Mary Ann Glendon Refuses Notre Dame's Laetare Medal
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I have concluded that I cannot accept the Laetare Medal or participate in the May 17 graduation ceremony.
NOTRE DAME, Indiana (Catholic Online) - Mary Ann Glendon, the Learned Hand Professor of Law at Harvard University, former U.S. Ambassador to the Vatican and member of the Pontifical Academy of Social Sciences is a Pro-Life Champion. She enjoys global respect for her intelligence, eloquence and distinguished record of public service. She is also a faithful Catholic who has defended the Church without compromise for many years.
Ambassador Glendon was scheduled to receive the Laetere Medal from the University of Notre Dame at this years commencement. The Medal is the highest honor given by Notre Dame in recognition of distinguished service to Church and Society. Fr. John Jenkins, the University President who still defends the decision to award President Barack Obama with an honorary Doctor of Law despite the President's opposition to the Fundamental Right to Life, has relied on Ms. Glendon's appearance in his failing public relations efforts. He even used it as a "talking point" as he continues to disregard clear direction from the United States Bishops in their "Catholics in Political Life".
Fr. Jenkins has just been informed that Mary Ann Glendon is refusing the Medal and will not attend the Commencement. The following letter has been released to the Press:
April 27, 2009
The Rev. John I. Jenkins, C.S.C.
University of Notre Dame
Dear Father Jenkins,
When you informed me in December 2008 that I had been selected to receive Notre Dame's Laetare Medal, I was profoundly moved. I treasure the memory of receiving an honorary degree from Notre Dame in 1996, and I have always felt honored that the commencement speech I gave that year was included in the anthology of Notre Dame's most memorable commencement speeches. So I immediately began working on an acceptance speech that I hoped would be worthy of the occasion, of the honor of the medal, and of your students and faculty.
Last month, when you called to tell me that the commencement speech was to be given by President Obama, I mentioned to you that I would have to rewrite my speech. Over the ensuing weeks, the task that once seemed so delightful has been complicated by a number of factors.
First, as a longtime consultant to the U.S. Conference of Catholic Bishops, I could not help but be dismayed by the news that Notre Dame also planned to award the president an honorary degree. This, as you must know, was in disregard of the U.S. bishops' express request of 2004 that Catholic institutions "should not honor those who act in defiance of our fundamental moral principles" and that such persons "should not be given awards, honors or platforms which would suggest support for their actions." That request, which in no way seeks to control or interfere with an institution's freedom to invite and engage in serious debate with whomever it wishes, seems to me so reasonable that I am at a loss to understand why a Catholic university should disrespect it.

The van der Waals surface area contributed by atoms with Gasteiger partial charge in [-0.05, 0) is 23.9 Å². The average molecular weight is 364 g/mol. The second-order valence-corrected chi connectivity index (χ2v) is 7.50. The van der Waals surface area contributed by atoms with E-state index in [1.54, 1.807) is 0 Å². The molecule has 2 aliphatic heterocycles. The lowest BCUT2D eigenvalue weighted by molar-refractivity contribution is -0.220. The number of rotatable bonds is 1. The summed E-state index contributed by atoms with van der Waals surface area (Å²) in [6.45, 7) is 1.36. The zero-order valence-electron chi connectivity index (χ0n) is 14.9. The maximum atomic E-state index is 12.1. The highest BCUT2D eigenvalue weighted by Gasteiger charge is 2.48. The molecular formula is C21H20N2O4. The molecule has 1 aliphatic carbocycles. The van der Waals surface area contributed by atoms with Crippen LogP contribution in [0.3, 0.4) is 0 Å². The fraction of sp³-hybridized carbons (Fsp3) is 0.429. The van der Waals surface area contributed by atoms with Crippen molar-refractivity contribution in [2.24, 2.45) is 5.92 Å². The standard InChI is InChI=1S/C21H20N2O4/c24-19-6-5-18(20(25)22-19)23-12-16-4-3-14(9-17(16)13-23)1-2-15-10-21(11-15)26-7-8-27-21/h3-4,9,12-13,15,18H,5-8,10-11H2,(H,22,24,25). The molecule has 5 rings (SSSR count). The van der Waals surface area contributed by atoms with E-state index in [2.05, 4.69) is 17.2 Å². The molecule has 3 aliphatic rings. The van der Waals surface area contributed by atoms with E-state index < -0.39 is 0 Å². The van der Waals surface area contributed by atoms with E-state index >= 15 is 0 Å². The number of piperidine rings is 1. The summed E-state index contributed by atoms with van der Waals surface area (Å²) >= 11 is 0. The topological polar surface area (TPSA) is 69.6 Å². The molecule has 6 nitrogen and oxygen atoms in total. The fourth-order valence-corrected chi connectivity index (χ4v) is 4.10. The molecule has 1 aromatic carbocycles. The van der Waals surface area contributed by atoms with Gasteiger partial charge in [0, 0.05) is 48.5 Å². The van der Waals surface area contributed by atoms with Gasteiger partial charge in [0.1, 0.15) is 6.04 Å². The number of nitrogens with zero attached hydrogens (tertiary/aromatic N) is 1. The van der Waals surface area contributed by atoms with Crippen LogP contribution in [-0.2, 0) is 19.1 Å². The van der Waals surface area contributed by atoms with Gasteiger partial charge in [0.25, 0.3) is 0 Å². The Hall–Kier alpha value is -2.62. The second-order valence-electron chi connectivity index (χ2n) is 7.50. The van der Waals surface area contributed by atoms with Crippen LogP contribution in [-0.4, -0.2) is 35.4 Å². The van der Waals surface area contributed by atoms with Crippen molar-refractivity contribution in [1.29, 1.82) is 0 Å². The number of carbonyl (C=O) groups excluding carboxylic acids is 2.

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Then I learned that "talking points" issued by Notre Dame in response to widespread criticism of its decision included two statements implying that my acceptance speech would somehow balance the event:
• "President Obama won't be doing all the talking. Mary Ann Glendon, the former U.S. ambassador to the Vatican, will be speaking as the recipient of the Laetare Medal."
• "We think having the president come to Notre Dame, see our graduates, meet our leaders, and hear a talk from Mary Ann Glendon is a good thing for the president and for the causes we care about."
A commencement, however, is supposed to be a joyous day for the graduates and their families. It is not the right place, nor is a brief acceptance speech the right vehicle, for engagement with the very serious problems raised by Notre Dame's decision--in disregard of the settled position of the U.S. bishops--to honor a prominent and uncompromising opponent of the Church's position on issues involving fundamental principles of justice.
Finally, with recent news reports that other Catholic schools are similarly choosing to disregard the bishops' guidelines, I am concerned that Notre Dame's example could have an unfortunate ripple effect.
It is with great sadness, therefore, that I have concluded that I cannot accept the Laetare Medal or participate in the May 17 graduation ceremony.
In order to avoid the inevitable speculation about the reasons for my decision, I will release this letter to the press, but I do not plan to make any further comment on the matter at this time.
Yours Very Truly, Mary Ann Glendon
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